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I firmly believe in the good that can come from having a postive attitude to life, concentrating on the good things, not the negative bad things. There has been reputable investigation into this very issue, about the good that positivity can do to your body. This article talks on these matters.

I also have a broad circle of friends, see my family members regularly, and am strongly connected with my communiy. These things all add up to a fine, fun, and fabulous life, chronic illness, huh, step outa the way, I’m busy having a good time!

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Challenges and Commitments

I spend quite a bit of time flaffing around on Facebook, as I’m sure many other people do too. But Facebook can also be a useful tool for getting assistance to accomplish things, commit to things, receive challenges to do things.

One of the challenges I have recently ‘signed up for’, is to do ten minutes of exercise every day, for six weeks. I am currently in the second week of this challenge, and doing, ok, not brilliantly but ok. And ok is far better than failing miserably, isn’t it?

This challenge will have prizes and things, for people who get the most people working on their own challenges, voting for by the people who are members of the Facebook group. I don’t care so much about the prizes, but I really, really hope I can help to get people moving, exercising, more.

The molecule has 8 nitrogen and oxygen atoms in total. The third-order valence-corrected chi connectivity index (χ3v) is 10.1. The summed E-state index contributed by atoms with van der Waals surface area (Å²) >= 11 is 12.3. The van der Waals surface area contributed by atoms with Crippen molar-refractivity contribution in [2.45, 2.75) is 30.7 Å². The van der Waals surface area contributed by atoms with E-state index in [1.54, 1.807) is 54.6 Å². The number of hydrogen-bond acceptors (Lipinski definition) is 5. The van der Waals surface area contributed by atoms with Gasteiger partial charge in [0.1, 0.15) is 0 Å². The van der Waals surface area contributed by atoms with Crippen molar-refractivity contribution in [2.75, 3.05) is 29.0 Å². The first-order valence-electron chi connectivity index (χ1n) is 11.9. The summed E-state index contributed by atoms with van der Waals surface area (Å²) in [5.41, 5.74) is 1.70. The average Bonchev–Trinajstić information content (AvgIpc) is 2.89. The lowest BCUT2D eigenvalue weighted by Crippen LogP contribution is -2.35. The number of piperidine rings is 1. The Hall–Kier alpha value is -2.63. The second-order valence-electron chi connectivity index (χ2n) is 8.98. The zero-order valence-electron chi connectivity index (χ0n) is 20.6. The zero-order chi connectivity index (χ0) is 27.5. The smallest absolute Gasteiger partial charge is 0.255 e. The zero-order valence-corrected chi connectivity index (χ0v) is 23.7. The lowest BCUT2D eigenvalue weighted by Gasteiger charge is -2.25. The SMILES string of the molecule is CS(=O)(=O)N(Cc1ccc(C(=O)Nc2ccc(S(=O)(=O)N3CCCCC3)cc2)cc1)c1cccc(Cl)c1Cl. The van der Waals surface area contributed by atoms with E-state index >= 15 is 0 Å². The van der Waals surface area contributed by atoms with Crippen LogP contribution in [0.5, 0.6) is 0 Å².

The Facebook group is for people in South Australia who have MS. I know how much exercising can help people with MS, I am probably a good example of this. I know the more I get out and about, and moving around, the more I am able to do.

Of course, my current medication (Gilenya) is most likely helping me too, but I was feeling the good effects from exercise on my former medication (Avonex). Getting moving more helps me to keep moving more. As I’ve written on this blog previously, my own Neurologist told me to “Move it or you’ll lose it” or something along those lines.

Anyway, so this is why I am particularly concentrating on exercising more. Ten minutes may not sound like much, but for some people with MS, ten minutes wouldn’t be possible. I want to work to help myself be able to move whenever I want or need to move!

My main exercises are walking (a bit) and also doing exercise with our Wii Fit machine. I enjoy these exercises, but so often, I lapse and don’t do them. Having this six week challenge on Facebook has made me commit more firmly to doing it. If I don’t do ten minutes one day, I will try to do twenty or thirty minutes the next day.

To further strengthen my commitment, today I started up a new Facebook page – Wii Fit Wellness Group At the moment there are only two members of this group, but I hope to welcome more people who want to work on their own fitness and good health, whether they have Multiple Sclerosis or not.